Repression widespread human rights abuses and lack of justice is used to terrorize the political opposition and
Egyptian civil society as a whole. The extremely low voter turnout in the first phase of Egypts legislative
1 FIDH report, Stifling Egyptian civil society: Sexual violence by security forces surges under el-Sisi, May 2015, https://www.fidh.org/en/region/northafrica-middle-east/egypt/stifling-egyptian-civil-society-sexual-violence-by-security-forces

elections is an alarming of the desertification of political life in Egypt during the past two years. It also reveals
widespread awareness of the lack of real political choices offered in these elections, meaning there is little at
stake to motivate even pro-government citizens to cast their ballots.
The coming Parliament will have to review the slew of legislation decreed by the executive in the past two years;
yet with little chance of any substantive opposition force in this chamber, it is unlikely to prove able to play the
role of a real counterweight to the executive. The EU should carefully scrutinize this process, asking for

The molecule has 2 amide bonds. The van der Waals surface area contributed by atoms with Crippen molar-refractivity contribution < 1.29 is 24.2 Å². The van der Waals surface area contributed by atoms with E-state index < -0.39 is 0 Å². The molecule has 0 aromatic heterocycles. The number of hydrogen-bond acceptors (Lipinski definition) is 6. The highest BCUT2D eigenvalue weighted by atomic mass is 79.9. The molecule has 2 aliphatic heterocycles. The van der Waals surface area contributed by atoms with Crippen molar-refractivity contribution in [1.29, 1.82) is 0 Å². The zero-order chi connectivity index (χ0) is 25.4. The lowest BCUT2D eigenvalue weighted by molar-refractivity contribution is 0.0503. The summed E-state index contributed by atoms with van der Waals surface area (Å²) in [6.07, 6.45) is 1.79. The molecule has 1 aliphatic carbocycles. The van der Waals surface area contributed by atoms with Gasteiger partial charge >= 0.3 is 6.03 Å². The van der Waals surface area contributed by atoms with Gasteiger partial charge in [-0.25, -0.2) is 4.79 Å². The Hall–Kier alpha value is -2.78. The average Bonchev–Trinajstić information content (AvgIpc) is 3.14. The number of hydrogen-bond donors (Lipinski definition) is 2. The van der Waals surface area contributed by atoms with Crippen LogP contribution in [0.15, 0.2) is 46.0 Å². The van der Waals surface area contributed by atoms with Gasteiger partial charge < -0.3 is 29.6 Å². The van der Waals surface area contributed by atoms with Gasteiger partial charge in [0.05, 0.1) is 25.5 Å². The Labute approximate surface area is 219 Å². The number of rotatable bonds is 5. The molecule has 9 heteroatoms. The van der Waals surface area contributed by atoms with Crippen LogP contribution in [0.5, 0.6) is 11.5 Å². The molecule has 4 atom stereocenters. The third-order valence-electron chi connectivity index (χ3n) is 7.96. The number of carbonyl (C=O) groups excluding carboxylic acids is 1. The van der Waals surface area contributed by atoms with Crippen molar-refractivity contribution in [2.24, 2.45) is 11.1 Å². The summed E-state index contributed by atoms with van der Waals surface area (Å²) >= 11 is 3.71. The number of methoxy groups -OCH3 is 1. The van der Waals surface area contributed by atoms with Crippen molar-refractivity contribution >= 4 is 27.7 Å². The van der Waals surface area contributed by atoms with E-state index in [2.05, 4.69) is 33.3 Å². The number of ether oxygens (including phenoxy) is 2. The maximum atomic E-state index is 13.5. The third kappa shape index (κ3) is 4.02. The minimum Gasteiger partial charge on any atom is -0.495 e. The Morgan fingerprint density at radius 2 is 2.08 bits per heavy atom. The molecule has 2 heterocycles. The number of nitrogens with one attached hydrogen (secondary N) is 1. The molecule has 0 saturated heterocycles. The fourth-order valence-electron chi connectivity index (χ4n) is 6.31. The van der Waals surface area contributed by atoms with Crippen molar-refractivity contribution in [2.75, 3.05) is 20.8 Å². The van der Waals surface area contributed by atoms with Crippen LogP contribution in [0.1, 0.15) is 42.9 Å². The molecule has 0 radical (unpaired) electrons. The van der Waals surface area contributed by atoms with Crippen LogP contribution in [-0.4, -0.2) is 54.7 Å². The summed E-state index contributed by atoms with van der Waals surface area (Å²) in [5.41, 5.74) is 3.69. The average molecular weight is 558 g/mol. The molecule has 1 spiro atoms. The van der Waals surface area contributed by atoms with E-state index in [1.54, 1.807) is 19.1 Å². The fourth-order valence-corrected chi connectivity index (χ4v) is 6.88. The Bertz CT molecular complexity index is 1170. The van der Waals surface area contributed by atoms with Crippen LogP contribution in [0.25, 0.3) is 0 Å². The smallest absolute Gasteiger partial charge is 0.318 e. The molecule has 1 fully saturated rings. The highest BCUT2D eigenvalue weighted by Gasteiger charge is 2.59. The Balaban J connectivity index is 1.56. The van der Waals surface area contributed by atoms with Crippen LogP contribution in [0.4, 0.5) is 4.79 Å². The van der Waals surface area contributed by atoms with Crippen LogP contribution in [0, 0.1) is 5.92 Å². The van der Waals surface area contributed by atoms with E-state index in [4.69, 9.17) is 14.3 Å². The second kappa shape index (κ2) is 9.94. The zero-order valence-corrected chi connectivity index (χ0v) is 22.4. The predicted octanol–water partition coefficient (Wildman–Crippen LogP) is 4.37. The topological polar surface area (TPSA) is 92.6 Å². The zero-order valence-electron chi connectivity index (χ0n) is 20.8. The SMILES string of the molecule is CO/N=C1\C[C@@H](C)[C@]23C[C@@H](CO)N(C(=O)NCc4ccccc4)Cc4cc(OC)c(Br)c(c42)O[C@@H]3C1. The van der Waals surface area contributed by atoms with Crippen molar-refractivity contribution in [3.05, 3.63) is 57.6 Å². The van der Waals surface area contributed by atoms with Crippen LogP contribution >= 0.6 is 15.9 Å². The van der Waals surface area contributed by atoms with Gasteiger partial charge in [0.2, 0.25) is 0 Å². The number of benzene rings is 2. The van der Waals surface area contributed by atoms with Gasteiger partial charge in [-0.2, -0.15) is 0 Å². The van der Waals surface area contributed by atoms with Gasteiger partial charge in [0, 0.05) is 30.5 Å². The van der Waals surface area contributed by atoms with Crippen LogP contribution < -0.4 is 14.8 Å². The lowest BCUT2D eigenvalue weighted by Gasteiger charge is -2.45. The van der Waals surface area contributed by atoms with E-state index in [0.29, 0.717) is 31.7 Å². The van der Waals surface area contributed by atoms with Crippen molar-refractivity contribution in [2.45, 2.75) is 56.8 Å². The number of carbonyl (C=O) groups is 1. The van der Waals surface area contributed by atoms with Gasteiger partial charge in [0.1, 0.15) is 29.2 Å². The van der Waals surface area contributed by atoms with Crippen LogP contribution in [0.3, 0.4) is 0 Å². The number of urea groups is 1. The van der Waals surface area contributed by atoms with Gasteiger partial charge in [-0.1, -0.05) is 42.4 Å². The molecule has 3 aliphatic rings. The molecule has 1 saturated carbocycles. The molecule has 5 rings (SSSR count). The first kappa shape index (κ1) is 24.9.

participative process and for ensuring conformity with international human rights standards. The same attention
should be provided on the presidents campaign to amend the Constitution should also be scrutinized carefully.
Therefore, we ask you to urge the Egyptian authorities to commit to:

disclose of the whereabouts of all detainees held incommunicado and immediately grant them access to
their families, lawyers and doctors;

respect fundamental freedoms, including the right to a fair trial in accordance with international standards,
and immediately release and drop the charges against all individuals detained solely for peacefully exercising
their rights to freedoms of expression, association and assembly;

repeal the November 2013 Protest law (Law 107/2013) severely restricting the right to peaceful assembly, as
well as the 1914 Assembly law, and to review both texts to bring them in line with international human
rights law and standards; and release immediately and unconditionally those jailed solely for peacefully
exercising their right to freedom of expression and assembly;

revise the law on associations based on a dialogue with all the relevant stakeholders, so as to comply with
international human rights standards, including regarding access to foreign funding;

conduct independent, impartial and effective investigations into alleged unlawful use of force by the police
and the army and to ensure prompt, independent and impartial investigations into all allegations of sexual
violence, acts of torture and inhuman treatment, prosecute and punish the perpetrators in accordance with
international law;

impose a moratorium on the death penalty with a view to abolishing it;

design and implement a policy to counter the rise of violent extremism, preferring a constructive approach
to promote long-term results of deradicalization and socio-political inclusion of the broader public.

Sincerely yours,
Karim Lahidji
FIDH President